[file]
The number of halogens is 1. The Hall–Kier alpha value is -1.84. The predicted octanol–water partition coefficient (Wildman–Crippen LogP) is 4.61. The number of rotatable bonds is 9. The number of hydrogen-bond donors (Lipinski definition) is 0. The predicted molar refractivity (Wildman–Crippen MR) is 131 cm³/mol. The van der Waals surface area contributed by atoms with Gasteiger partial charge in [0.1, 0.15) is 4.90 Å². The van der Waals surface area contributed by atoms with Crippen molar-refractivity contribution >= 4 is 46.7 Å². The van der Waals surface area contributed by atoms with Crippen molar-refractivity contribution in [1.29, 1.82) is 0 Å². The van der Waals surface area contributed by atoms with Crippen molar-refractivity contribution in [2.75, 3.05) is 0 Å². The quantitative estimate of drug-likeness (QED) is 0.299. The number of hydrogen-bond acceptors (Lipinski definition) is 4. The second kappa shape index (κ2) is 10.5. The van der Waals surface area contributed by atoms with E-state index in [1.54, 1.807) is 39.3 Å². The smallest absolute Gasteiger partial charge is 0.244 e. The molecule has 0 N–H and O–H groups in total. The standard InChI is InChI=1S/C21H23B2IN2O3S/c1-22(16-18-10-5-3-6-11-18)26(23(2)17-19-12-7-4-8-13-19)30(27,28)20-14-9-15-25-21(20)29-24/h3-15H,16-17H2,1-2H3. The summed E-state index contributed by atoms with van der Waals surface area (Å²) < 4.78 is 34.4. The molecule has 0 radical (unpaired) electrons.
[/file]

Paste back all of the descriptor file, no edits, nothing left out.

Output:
The number of halogens is 1. The Hall–Kier alpha value is -1.84. The predicted octanol–water partition coefficient (Wildman–Crippen LogP) is 4.61. The number of rotatable bonds is 9. The number of hydrogen-bond donors (Lipinski definition) is 0. The predicted molar refractivity (Wildman–Crippen MR) is 131 cm³/mol. The van der Waals surface area contributed by atoms with Gasteiger partial charge in [0.1, 0.15) is 4.90 Å². The van der Waals surface area contributed by atoms with Crippen molar-refractivity contribution >= 4 is 46.7 Å². The van der Waals surface area contributed by atoms with Crippen molar-refractivity contribution in [1.29, 1.82) is 0 Å². The van der Waals surface area contributed by atoms with Crippen molar-refractivity contribution in [2.75, 3.05) is 0 Å². The quantitative estimate of drug-likeness (QED) is 0.299. The number of hydrogen-bond acceptors (Lipinski definition) is 4. The second kappa shape index (κ2) is 10.5. The van der Waals surface area contributed by atoms with E-state index in [1.54, 1.807) is 39.3 Å². The smallest absolute Gasteiger partial charge is 0.244 e. The molecule has 0 N–H and O–H groups in total. The standard InChI is InChI=1S/C21H23B2IN2O3S/c1-22(16-18-10-5-3-6-11-18)26(23(2)17-19-12-7-4-8-13-19)30(27,28)20-14-9-15-25-21(20)29-24/h3-15H,16-17H2,1-2H3. The summed E-state index contributed by atoms with van der Waals surface area (Å²) < 4.78 is 34.4. The molecule has 0 radical (unpaired) electrons.